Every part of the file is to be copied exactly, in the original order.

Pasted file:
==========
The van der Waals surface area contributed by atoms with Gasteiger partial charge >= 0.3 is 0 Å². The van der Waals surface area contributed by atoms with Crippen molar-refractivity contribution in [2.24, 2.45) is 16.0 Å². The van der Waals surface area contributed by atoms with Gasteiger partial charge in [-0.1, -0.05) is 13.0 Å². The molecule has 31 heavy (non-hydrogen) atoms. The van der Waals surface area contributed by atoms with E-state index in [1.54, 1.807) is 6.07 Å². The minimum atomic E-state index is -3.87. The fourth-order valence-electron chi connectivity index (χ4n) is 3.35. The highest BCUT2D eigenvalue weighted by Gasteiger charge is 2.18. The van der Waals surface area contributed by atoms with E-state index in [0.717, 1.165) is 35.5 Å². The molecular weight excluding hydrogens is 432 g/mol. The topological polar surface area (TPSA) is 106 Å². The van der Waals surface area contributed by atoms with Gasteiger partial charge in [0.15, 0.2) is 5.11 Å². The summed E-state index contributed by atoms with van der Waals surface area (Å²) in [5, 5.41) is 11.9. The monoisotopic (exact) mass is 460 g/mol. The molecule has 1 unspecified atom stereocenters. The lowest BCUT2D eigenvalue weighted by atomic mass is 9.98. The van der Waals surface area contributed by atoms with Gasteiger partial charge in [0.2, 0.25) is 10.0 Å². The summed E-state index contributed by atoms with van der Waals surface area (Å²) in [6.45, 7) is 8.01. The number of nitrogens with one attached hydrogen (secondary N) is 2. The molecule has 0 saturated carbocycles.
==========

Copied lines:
The van der Waals surface area contributed by atoms with Gasteiger partial charge >= 0.3 is 0 Å². The van der Waals surface area contributed by atoms with Crippen molar-refractivity contribution in [2.24, 2.45) is 16.0 Å². The van der Waals surface area contributed by atoms with Gasteiger partial charge in [-0.1, -0.05) is 13.0 Å². The molecule has 31 heavy (non-hydrogen) atoms. The van der Waals surface area contributed by atoms with E-state index in [1.54, 1.807) is 6.07 Å². The minimum atomic E-state index is -3.87. The fourth-order valence-electron chi connectivity index (χ4n) is 3.35. The highest BCUT2D eigenvalue weighted by Gasteiger charge is 2.18. The van der Waals surface area contributed by atoms with E-state index in [0.717, 1.165) is 35.5 Å². The molecular weight excluding hydrogens is 432 g/mol. The topological polar surface area (TPSA) is 106 Å². The van der Waals surface area contributed by atoms with Gasteiger partial charge in [0.15, 0.2) is 5.11 Å². The summed E-state index contributed by atoms with van der Waals surface area (Å²) in [5, 5.41) is 11.9. The monoisotopic (exact) mass is 460 g/mol. The molecule has 1 unspecified atom stereocenters. The lowest BCUT2D eigenvalue weighted by atomic mass is 9.98. The van der Waals surface area contributed by atoms with Gasteiger partial charge in [0.2, 0.25) is 10.0 Å². The summed E-state index contributed by atoms with van der Waals surface area (Å²) in [6.45, 7) is 8.01. The number of nitrogens with one attached hydrogen (secondary N) is 2. The molecule has 0 saturated carbocycles.